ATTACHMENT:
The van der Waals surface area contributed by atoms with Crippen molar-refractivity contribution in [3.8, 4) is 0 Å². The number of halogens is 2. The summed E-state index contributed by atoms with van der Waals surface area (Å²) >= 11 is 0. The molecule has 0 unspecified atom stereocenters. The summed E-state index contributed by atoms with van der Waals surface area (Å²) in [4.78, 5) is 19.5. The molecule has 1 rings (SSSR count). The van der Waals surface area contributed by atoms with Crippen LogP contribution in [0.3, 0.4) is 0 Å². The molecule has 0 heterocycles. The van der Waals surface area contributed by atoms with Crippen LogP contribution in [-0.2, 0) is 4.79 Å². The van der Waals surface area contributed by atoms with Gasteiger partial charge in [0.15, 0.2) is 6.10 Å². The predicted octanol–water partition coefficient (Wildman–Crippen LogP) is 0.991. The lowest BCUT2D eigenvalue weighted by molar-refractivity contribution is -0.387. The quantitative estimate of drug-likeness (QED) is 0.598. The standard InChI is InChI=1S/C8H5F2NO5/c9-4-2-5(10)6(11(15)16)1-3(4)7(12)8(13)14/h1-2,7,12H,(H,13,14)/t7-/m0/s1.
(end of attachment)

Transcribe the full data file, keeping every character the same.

The van der Waals surface area contributed by atoms with Crippen molar-refractivity contribution in [3.8, 4) is 0 Å². The number of halogens is 2. The summed E-state index contributed by atoms with van der Waals surface area (Å²) >= 11 is 0. The molecule has 0 unspecified atom stereocenters. The summed E-state index contributed by atoms with van der Waals surface area (Å²) in [4.78, 5) is 19.5. The molecule has 1 rings (SSSR count). The van der Waals surface area contributed by atoms with Crippen LogP contribution in [0.3, 0.4) is 0 Å². The molecule has 0 heterocycles. The van der Waals surface area contributed by atoms with Crippen LogP contribution in [-0.2, 0) is 4.79 Å². The van der Waals surface area contributed by atoms with Gasteiger partial charge in [0.15, 0.2) is 6.10 Å². The predicted octanol–water partition coefficient (Wildman–Crippen LogP) is 0.991. The lowest BCUT2D eigenvalue weighted by molar-refractivity contribution is -0.387. The quantitative estimate of drug-likeness (QED) is 0.598. The standard InChI is InChI=1S/C8H5F2NO5/c9-4-2-5(10)6(11(15)16)1-3(4)7(12)8(13)14/h1-2,7,12H,(H,13,14)/t7-/m0/s1.